Birdman of LA: Die Zauberflöte

All opera goers know Papageno, the sidekick in Mozart’s Die Zauberflöte (The Magic Flute) who blunders right and left and, through no particular virtue of his own, ends up getting the girl of his dreams, just as leading man Tamino does. He introduces himself to the audience in his very first line: “Der Vogelfänger bin ich ja” (I am the bird catcher, yes indeed). German-speaking audiences of the 18th century would have recognized him as a well-established type, since characters who were half-bird and half-man appeared often in Viennese popular theater, signifying an unsophisticated “child of nature.” These stock characters were always dressed pretty much the same, too, with a preponderance of green and with feathers more or less prominent in the costume. Today the tradition is long forgotten apart from Papageno (whose name more-or-less translates as “parrot” as in the Spanish papagayo), and few modern opera directors would feel bound to underscore the allusion even if they were aware of it. And yet, some of us wonder, wouldn’t it be nice if our Papagenos could be portrayed with something that was both original and still “bird catcherish”?

It can be done, and a clever solution is offered in the production of Die Zauberflöte directed by Barrie Kosky (intendant of the Komische Oper Berlin) and Suzanne Andrade (co-founder of the theatrical enterprise named 1927). Introduced in 2012 in Berlin, it has been mounted in a number of houses since then. Having seen it last August at the Edinburgh International Festival, I wasted no time securing seats when I saw that it was headed this season to LA Opera, where it had previously scored a hit in 2013 and where I caught it during its return run on March 2.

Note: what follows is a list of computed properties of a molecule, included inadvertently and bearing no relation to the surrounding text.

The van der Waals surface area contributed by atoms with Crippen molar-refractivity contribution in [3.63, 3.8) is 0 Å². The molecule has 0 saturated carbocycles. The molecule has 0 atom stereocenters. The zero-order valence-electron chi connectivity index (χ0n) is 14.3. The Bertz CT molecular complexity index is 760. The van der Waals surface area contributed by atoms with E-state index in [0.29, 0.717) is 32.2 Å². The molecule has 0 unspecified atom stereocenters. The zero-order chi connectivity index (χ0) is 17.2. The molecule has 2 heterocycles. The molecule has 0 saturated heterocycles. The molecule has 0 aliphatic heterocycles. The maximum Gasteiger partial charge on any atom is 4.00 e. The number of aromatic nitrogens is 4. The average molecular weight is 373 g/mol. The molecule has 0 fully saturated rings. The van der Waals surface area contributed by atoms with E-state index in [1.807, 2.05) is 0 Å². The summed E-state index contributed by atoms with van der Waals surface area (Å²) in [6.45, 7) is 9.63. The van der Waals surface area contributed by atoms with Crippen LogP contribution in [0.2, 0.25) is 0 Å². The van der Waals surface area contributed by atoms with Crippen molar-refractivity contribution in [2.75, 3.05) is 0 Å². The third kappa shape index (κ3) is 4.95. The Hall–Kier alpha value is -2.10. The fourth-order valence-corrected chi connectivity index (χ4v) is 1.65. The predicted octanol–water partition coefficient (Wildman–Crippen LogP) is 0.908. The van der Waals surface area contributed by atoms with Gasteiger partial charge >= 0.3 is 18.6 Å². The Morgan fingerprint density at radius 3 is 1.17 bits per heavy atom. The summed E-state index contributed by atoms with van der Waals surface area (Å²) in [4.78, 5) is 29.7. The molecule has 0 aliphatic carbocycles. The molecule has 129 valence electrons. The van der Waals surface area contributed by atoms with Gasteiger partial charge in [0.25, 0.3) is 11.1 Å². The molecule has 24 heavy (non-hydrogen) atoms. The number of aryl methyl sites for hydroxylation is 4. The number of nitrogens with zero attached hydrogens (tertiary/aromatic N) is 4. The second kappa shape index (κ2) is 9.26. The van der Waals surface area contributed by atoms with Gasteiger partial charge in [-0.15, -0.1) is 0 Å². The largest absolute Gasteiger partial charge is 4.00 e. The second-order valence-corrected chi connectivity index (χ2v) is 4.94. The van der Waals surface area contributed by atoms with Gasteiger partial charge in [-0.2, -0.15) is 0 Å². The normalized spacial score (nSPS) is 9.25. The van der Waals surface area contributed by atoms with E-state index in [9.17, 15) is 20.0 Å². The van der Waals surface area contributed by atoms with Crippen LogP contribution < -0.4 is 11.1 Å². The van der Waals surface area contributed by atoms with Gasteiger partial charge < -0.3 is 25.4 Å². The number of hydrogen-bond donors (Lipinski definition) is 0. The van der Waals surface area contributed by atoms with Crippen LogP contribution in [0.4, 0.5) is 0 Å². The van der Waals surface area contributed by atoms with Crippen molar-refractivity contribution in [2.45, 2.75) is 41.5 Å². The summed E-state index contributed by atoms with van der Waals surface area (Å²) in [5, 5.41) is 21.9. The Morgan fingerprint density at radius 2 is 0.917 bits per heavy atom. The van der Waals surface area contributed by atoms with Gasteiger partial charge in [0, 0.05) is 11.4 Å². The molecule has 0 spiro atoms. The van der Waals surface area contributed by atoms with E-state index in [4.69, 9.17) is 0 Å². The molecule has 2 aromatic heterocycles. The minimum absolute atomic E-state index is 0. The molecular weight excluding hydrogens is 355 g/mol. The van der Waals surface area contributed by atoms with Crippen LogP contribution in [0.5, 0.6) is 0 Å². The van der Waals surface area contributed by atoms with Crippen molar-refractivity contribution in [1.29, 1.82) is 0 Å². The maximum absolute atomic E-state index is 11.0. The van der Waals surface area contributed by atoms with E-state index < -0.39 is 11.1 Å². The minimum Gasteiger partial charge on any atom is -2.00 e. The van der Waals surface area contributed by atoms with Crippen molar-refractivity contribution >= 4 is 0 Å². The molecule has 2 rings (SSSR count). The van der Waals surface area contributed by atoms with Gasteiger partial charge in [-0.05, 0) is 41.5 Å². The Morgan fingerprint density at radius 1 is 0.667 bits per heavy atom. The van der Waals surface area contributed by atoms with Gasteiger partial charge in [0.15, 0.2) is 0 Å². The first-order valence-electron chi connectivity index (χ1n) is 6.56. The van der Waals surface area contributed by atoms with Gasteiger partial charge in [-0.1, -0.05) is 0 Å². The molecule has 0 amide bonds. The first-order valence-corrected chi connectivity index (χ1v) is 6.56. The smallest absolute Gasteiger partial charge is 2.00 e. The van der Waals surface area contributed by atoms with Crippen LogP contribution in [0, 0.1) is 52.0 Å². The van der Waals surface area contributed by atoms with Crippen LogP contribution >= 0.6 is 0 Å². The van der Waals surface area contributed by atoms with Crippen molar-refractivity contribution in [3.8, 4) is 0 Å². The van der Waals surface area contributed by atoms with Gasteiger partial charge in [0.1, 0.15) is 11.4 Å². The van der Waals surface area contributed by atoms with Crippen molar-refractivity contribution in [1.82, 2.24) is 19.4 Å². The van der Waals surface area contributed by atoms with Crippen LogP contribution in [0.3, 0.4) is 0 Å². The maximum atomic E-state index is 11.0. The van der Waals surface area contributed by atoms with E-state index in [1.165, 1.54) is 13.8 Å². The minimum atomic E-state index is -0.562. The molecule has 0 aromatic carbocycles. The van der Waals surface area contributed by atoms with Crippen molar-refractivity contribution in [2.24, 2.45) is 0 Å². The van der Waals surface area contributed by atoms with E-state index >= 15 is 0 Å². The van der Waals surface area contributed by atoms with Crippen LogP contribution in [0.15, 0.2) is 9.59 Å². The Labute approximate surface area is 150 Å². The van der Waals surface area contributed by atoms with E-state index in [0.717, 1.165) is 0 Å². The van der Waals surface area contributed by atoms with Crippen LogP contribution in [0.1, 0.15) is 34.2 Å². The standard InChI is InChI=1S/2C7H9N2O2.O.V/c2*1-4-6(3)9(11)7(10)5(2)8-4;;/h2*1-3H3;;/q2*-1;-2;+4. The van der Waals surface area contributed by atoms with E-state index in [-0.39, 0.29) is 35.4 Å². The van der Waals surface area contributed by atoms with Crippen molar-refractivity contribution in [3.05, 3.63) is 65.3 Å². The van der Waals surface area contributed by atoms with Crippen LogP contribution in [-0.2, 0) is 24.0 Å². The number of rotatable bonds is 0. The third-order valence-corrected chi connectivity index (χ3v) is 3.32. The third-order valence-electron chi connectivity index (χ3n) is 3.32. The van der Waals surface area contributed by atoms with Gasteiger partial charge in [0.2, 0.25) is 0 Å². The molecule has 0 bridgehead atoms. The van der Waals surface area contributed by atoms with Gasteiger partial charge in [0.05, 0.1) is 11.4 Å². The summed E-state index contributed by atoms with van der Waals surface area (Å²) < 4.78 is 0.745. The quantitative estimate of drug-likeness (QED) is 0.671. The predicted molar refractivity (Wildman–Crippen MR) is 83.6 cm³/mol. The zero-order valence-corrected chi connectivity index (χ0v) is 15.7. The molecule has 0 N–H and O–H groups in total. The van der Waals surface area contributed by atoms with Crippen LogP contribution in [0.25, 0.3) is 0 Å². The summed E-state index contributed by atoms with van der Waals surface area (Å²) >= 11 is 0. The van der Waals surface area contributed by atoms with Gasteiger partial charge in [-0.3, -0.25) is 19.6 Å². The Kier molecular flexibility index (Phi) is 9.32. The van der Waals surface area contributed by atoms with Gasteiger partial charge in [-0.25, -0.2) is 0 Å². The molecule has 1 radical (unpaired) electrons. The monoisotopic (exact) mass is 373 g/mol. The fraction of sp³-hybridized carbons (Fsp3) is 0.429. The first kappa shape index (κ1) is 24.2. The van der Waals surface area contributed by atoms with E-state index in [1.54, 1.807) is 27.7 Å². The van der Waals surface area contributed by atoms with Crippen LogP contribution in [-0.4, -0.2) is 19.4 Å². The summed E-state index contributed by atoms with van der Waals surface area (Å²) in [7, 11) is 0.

Director Andrade and animator Paul Barritt founded 1927 to create theatrical productions in which live acting merges with projected film animation, particularly with film redolent of the style popular around 1927, say along the lines of Fritz Lang and F.W. Murnau. Many theaters and opera houses are now using projections in their presentations, sometimes quite effectively. Indeed, Santa Fe Opera enhanced its capacity for film projections in the recent physical upgrading of its theater, and we will doubtless be seeing more integration of film with live stage action in coming seasons there. But 1927 has been exploring the possibilities more deeply than any other group I know of, mounting productions that add up to a true Gesamtkunstwerk, a total artwork in which the elements are profoundly intertwined and in perfect balance. In this Zauberflöte, most of the singers spend far less of their time moving about the stage than they would in traditional productions, instead delivering their parts while standing practically motionless within an environment of ever-moving projections. We never see more of the Queen of the Night than her head, for example — a head that, from the audience’s perspective, is attached to a frightening spider’s body that casts blood-red daggers at the Queen’s web-imprisoned daughter, Pamina, and expands to huge proportions in the twinkling of an eye, all done with projections while the opera singer portraying the character pops out all those high Fs. In the opening tableau, Tamino (a Chaplinesque figure here) is pursued by a fearsome snake. The snake — sometimes presented as a dragon — is usually not all that frightening, but in 1927’s version, it is a nightmarish animated image, its flame-orange head and implacable eyes gradually overtaking Tamino from behind as he desperately dashes through some vaguely defined forest. Of course, no tenor could deliver a decent Mozartian line while running at top speed; here Tamino gets away with just moving his arms and upper body, which is plenty hard enough, while standing behind a screen onto which are projected his legs in full sprint. One of the Three Ladies is a nicotine fiend, and she puffs out smoke rings (animated, naturally) that waft heavenward; so do the throbbing hearts that emanate from the loving couples who manage to pair up in the course of the opera. Sarastro, the Queen’s nemesis, lives in a world of science, which here can take the form of a jungle of equations, elevators traveling through layers of archaeological debris to the center of the earth, and a mechanized menagerie of creatures skeletonized through X-rays.